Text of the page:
Palestinian President Mahmoud Abbas had given Olmert a written plan for a long-term peace, a copy of which was handed to former US President George W. Bush during Abbas' December 18 visit to Washington, Erekat said, speaking to foreign journalists who had arrived at Al-Quds University in Jerusalem
Erekat claimed that Olmert refrained from answering the offer and instead chose to launch Operation Cast Lead against Hamas a few days later.
Prague, Czech Republic - A controversial Prague exhibition by Polish artist Peter Fuss showing large pictures of Nazi soldiers with stars of David instead of swastikas on their sleeves lasted only several minutes before being dismantled by visitors from the Prague Jewish Community.
"This is no censorship. If somebody offends you, you must react," Prague Jewish Community head Frantisek Banyai said.
Banyai said that the exhibition was "clearly a provocation degrading Holocaust victims" because it opened on Yom Hashoah, the Holocaust Remembrance Day that commemorates the beginning of the uprising in the Warsaw Ghetto in 1943 when Polish Jews were fighting against the Nazis.
The photomontages had a strongly anti-Semitic character, Banyai pointed out.
Members of the Foreign Press Association in Israel are complaining of harassment and discrimination.
At the FPA's Annual General Meeting in Jerusalem on Monday, several journalists from different countries complained they had been harassed when they entered Israel via Ben-Gurion Airport or Eilat. Some said that they had been taken aside into a separate room for questioning and that the process sometimes took hours.
They also cited difficulties in having work visas renewed, and one journalist, in Israel for several years, said she had almost been expelled but was fortunate enough to have the phone number of an interior ministry official who could help her.
Another journalist who has lived in Israel for even longer said that every time he returned to Israel from abroad he was questioned as if he were an enemy alien.
He also contended that the foreign press was treated as hostile.
RAMALLAH, West Bank – Palestinians won't be pressured into resuming peace talks with Israel as long as construction in Jewish settlements continues, Palestinian President Mahmoud Abbas said Monday.
Abbas said a complete construction freeze is a prerequisite for resuming talks. Israel's new prime minister, Benjamin Netanyahu, supports settlement construction and has not committed to the idea of Palestinian statehood.
In his speech Monday, Abbas said he would not give in to possible Israeli or international pressure on the Palestinians to resume negotiations even if settlement construction continues.
"For sure, we won't submit to pressures. For example, if they say `come and then we'll see, come.' No, we won't accept. Regarding the peace talks, this is our position, even if someone, if anyone in the world, says `you're wrong,'" he said.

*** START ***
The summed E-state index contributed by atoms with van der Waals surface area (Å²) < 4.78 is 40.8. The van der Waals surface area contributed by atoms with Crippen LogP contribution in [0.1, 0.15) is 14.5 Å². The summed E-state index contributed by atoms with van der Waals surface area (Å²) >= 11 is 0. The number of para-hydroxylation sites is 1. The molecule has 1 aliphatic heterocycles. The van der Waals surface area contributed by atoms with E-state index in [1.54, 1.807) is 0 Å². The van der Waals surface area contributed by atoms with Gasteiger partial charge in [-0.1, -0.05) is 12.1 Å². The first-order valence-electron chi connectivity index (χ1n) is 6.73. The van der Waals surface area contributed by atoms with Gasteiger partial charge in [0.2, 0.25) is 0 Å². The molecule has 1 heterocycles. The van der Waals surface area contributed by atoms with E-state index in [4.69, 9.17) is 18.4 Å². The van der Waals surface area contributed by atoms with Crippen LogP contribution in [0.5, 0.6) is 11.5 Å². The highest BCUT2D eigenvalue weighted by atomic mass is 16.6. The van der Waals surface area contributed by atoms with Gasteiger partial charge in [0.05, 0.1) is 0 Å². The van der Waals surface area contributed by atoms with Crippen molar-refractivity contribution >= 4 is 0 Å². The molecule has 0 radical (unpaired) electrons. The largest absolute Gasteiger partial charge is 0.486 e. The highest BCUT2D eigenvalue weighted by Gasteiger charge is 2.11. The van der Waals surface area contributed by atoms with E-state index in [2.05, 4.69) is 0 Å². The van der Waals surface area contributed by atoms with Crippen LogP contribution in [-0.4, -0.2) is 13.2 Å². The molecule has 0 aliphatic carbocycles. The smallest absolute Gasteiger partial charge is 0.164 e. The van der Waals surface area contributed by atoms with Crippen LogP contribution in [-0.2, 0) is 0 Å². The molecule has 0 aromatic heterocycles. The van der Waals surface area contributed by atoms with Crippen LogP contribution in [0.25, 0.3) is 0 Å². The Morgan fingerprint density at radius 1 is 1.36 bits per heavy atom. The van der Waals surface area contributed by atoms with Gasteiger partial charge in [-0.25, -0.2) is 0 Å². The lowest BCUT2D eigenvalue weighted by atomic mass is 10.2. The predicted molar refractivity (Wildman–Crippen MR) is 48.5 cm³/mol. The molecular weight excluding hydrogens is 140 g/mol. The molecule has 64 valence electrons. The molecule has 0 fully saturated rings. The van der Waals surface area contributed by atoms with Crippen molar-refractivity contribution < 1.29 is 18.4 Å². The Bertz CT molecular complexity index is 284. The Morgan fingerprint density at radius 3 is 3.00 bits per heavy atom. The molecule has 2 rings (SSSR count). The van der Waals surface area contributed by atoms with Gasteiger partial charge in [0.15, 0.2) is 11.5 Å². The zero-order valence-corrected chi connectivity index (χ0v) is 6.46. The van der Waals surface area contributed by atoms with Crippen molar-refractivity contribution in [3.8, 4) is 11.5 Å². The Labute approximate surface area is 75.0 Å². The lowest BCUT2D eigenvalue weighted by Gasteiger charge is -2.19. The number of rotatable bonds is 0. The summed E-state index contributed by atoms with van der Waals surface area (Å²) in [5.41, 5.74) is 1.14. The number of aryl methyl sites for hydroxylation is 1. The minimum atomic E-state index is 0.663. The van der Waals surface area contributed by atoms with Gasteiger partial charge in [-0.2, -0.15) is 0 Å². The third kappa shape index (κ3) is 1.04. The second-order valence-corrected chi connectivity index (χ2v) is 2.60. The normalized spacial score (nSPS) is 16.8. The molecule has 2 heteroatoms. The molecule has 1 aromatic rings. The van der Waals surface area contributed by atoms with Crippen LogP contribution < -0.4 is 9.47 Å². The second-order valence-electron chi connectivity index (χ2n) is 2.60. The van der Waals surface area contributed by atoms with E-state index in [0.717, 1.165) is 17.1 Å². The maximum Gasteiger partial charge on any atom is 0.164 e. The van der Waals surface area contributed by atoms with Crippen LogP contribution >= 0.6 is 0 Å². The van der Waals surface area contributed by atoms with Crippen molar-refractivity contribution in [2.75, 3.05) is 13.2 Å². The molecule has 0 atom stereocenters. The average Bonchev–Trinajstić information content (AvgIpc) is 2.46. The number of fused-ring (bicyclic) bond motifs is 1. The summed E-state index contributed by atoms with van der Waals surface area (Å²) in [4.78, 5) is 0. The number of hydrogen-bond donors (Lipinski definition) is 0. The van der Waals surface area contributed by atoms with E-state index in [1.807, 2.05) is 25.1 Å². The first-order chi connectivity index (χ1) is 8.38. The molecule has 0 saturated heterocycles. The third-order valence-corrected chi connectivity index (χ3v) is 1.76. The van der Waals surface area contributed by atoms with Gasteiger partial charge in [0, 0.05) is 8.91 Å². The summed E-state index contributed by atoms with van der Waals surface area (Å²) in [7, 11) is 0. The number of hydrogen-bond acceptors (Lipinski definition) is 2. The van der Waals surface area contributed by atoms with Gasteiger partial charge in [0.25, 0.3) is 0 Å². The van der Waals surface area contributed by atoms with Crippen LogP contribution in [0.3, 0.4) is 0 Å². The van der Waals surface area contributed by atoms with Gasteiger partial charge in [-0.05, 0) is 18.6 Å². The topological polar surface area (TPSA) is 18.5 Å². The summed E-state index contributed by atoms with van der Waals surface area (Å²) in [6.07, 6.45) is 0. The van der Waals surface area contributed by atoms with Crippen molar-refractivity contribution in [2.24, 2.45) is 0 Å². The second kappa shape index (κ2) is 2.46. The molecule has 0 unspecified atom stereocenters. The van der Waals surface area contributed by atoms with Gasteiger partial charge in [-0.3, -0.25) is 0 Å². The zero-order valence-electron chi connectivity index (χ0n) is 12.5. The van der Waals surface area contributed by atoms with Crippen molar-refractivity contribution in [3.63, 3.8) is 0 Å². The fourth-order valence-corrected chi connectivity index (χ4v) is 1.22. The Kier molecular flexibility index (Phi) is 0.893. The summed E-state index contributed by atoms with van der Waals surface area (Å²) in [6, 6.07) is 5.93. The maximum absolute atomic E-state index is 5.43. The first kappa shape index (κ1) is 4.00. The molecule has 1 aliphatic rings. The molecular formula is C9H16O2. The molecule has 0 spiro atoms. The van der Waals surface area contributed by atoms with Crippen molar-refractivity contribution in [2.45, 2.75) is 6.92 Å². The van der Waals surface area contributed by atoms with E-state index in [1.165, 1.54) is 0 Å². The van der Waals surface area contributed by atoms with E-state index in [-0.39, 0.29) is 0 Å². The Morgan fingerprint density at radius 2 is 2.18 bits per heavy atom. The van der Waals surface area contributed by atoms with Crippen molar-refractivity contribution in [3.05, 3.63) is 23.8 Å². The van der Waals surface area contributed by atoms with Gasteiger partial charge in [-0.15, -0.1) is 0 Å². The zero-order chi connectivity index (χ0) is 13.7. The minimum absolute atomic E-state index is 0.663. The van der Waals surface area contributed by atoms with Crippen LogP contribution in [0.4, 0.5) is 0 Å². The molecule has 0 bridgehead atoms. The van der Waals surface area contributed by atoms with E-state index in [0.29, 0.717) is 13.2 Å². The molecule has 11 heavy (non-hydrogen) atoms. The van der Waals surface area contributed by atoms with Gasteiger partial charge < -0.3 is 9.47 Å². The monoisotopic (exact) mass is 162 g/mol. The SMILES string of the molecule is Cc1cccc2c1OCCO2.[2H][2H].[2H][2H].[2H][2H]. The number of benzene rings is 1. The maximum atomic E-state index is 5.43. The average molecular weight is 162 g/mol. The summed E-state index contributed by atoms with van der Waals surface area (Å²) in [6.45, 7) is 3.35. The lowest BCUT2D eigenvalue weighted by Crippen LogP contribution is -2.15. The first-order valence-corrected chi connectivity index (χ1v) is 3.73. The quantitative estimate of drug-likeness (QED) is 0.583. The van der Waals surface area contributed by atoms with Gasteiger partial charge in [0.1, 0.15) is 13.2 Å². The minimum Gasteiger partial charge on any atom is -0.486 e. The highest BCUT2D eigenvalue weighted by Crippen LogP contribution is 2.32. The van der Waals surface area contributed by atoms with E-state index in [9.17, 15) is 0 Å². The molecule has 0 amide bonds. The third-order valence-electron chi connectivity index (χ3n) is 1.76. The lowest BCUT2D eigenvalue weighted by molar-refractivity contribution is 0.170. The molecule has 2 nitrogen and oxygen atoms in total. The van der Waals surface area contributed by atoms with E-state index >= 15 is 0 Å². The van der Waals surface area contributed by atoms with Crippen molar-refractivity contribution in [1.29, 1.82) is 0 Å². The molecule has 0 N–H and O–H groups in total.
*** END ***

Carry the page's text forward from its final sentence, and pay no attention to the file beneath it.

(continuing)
Abbas also rejected previous Israeli demands that Palestinians not only recognize the state of Israel — as Abbas and others have — but recognize Israel as a Jewish state.
KHARIF, Yemen – In this village in northern Yemen, where a kosher butcher slaughters chickens and the school bus carries young boys in side curls along a dirt track to their Hebrew studies, one of the oldest Jewish communities in the Arab world is fighting for its survival.
Yemen's Jews, here and elsewhere in the country, are thought to have roots dating back nearly 3,000 years to King Solomon. The community used to number 60,000 but shrank dramatically when most left for the newborn state of Israel.
Those remaining, variously estimated to number 250 to 400, are feeling new and sometimes violent pressure from Yemeni Muslims, lately inflamed by Israel's fierce offensive against Hamas militants in Gaza that cost over 1,000 Palestinian lives.
They face a Yemeni government that is ambivalent — publicly supportive but also lax in keeping its promises — in an Arab world where Islamic extremism and hostility to minorities are generally on the rise.
"There is hardly a mosque sermon that's free of bigotry. The government's own political rhetoric marginalizes the Jews, and civil society is too weak to protect them," says Mansour Hayel, a Muslim Yemeni and human rights activist who is an expert on Yemen's Jewry.
"The government's policies are to blame for the suffering of the Jews," he says.
The pressures have long existed. But an Associated Press reporter who traveled recently to the rarely visited north and interviewed Jews, Muslim tribal sheiks, rights activists and lawyers in Yemen's capital of San'a, heard complaints that the frequency of harassment — including a murder and the pelting of homes with rocks — has markedly increased.